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Hey all, 

As we get closer to admissions decisions being released I thought it might be useful to have a thread dedicated to Georgetown's SFS and its MSFS program. I have applied for Fall 2016 admission and would love to hear from others who have applied for this cycle, as well as those who have applied in the past and those who are intending to in the future. I'm hoping this can serve as a general discussion of our decision making processes and a place to flesh out the nuances of MSFS and make informed comparisons to rival schools/programs.  

For me, the MSFS program is my number one choice out of the many schools I have applied to (SAIS MA, SIPA MIA, Fletcher MALD, etc). I find its practitioner oriented curriculum appealing, the faculty and resources are impressive and it seems like its reputation in the DC area, network and connections to government jobs are nearly unrivaled. My goal is to work in American foreign policy, particularly conflict resolution and arms control. 

For current applicants, why have you chosen to apply to MSFS, and where does it fit within the range of schools you're looking at and your career trajectory in general? What factors are you considering and which do you put the most weight on when comparing MSFS to other programs you've applied to? Which are you leaning towards right now, and why? 

For past applicants who were admitted, why did you choose the MSFS program - or not? What variables informed your decision? If you attended/are attending, tell me about the program and your impressions of the curriculum, networks and career services? What do you like or not like about it, and are you happy with your decision?  

Best wishes and good luck to everyone! 

Edited by 6speed!
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I'm anxiously waiting to hear back from SFS, but at this point I do not really see myself attending Georgetown. A big part of this wariness is cost, of course. My area of focus is energy issues (

I'm in!!! Beyond ecstatic to get into my dream program. I hope some of y'all get off the wait list and best of luck to everyone! 

I'm in with financial aid - $14k! I also got a Fulbright scholarship (I'm an international student), so I'm definitely going to attend. SFS is my dream school and I couldn't be happier!

I'm anxiously waiting to hear back from SFS, but at this point I do not really see myself attending Georgetown. A big part of this wariness is cost, of course.

My area of focus is energy issues (electricity, rather than oil and gas) and Latin America. I applied to SFS' Global Politics and Security concentration, and my sense is this doesn't quite fit my goals as well as other programs, like Fletcher (which has a dedicated Resource Policy field of study), SAIS (Energy, Resources and Environment policy area), or UCSD GPS (which offers lots of policy and energy courses). Of course it's often difficult to know exactly whether a program fits your goals while looking in from the outside, but while MSFS offers a number of energy courses, but I don't find these offerings quite as interesting as other schools'.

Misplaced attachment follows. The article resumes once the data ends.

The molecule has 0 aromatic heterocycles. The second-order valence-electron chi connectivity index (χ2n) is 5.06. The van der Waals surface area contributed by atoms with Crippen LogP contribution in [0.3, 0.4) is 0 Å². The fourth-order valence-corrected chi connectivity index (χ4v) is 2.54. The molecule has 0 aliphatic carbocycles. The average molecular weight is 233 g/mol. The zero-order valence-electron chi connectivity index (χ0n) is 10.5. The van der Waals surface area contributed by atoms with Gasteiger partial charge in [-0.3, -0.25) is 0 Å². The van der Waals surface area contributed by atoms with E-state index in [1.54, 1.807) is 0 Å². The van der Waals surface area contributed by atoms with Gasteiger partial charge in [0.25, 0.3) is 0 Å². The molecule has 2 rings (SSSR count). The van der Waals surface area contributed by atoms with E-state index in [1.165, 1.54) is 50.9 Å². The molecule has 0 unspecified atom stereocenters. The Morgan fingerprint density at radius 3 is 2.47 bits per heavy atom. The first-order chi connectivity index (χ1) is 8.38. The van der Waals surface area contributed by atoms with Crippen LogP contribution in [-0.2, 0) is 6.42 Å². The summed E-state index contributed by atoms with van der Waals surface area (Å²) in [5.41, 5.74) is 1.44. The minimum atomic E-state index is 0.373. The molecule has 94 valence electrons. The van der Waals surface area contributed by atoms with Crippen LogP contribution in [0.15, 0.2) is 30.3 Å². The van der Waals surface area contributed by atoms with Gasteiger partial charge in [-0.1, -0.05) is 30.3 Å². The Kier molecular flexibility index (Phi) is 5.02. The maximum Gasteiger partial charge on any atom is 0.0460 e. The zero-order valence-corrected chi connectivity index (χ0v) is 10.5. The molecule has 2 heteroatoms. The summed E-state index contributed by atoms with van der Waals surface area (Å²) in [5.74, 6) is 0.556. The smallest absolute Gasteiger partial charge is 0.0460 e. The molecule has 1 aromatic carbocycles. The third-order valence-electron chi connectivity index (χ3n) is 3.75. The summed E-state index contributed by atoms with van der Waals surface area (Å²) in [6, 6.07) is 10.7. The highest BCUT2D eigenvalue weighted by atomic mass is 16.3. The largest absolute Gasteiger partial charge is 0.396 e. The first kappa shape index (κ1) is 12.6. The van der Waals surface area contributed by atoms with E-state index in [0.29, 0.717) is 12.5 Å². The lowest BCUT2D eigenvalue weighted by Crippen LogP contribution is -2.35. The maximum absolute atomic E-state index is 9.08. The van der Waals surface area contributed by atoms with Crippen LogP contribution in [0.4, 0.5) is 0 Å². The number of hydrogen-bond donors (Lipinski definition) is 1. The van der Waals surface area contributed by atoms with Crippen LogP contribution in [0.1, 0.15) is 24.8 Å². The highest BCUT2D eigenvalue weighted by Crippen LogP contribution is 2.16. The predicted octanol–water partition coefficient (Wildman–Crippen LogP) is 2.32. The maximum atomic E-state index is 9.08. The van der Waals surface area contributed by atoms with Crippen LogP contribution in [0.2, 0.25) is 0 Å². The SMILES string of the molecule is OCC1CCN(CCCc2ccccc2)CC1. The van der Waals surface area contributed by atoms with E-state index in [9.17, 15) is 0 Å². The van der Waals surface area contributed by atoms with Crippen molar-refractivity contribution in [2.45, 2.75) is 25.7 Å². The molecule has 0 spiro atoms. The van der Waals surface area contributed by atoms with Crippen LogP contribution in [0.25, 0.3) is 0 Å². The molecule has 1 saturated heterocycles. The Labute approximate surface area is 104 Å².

I've heard fantastic things about SFS' small cohort size, career services office, and location, though. And while it's a bit silly, Georgetown has a bit of romance – DC! Diplomacy! Old statues on snowy days! – that other program don't. I'm attracted to this, and I don't even particularly care about being in DC!

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I applied to the MSFS program because I like its focus on teaching practical skills that will translate to my professional life. I am also impressed by the career services and general community there, as well as the fact that it's Georgetown and well, they're the best at this whole IR thing. I don't have as much professional experience as many applicants so I am not holding my breath, but I think those that I do have, along with academic achievement, give me at least a shot. As much as I'd love to go, though, I am very wary of the high price tag. 

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8 hours ago, mapiau said:

I'm anxiously waiting to hear back from SFS, but at this point I do not really see myself attending Georgetown. A big part of this wariness is cost, of course.

My area of focus is energy issues (electricity, rather than oil and gas) and Latin America. I applied to SFS' Global Politics and Security concentration, and my sense is this doesn't quite fit my goals as well as other programs, like Fletcher (which has a dedicated Resource Policy field of study), SAIS (Energy, Resources and Environment policy area), or UCSD GPS (which offers lots of policy and energy courses). Of course it's often difficult to know exactly whether a program fits your goals while looking in from the outside, but while MSFS offers a number of energy courses, but I don't find these offerings quite as interesting as other schools'.

I've heard fantastic things about SFS' small cohort size, career services office, and location, though. And while it's a bit silly, Georgetown has a bit of romance – DC! Diplomacy! Old statues on snowy days! – that other program don't. I'm attracted to this, and I don't even particularly care about being in DC!

I too applied to the Global Politics and Security concentration. It does sound like the other programs with a broader selection of relevant energy classes or related concentrations fit your academic/professional goals a bit more clearly than the MSFS and that particular concentration. The allure of Georgetown is very real, however, as you keenly note! Are you interested in working in the public or private sector? Is your focus on electricity energy issues related to security policy in any way, or more so the political and economic development arena? 

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My focus doesn't cover security at all, but is instead more on the policy side. I previously worked for a large NGO in the field, and am unsure whether I'd like to eventually work in the public or private sector. So, keeping my options open!

It is hard to get over the allure of Georgetown (and SAIS), including the more practical side of this allure. I'm still unsure just how much I should value these prestigious schools' brand, especially given how much more expensive they are likely to be than their less-prestigious (but still academically rigorous) peers.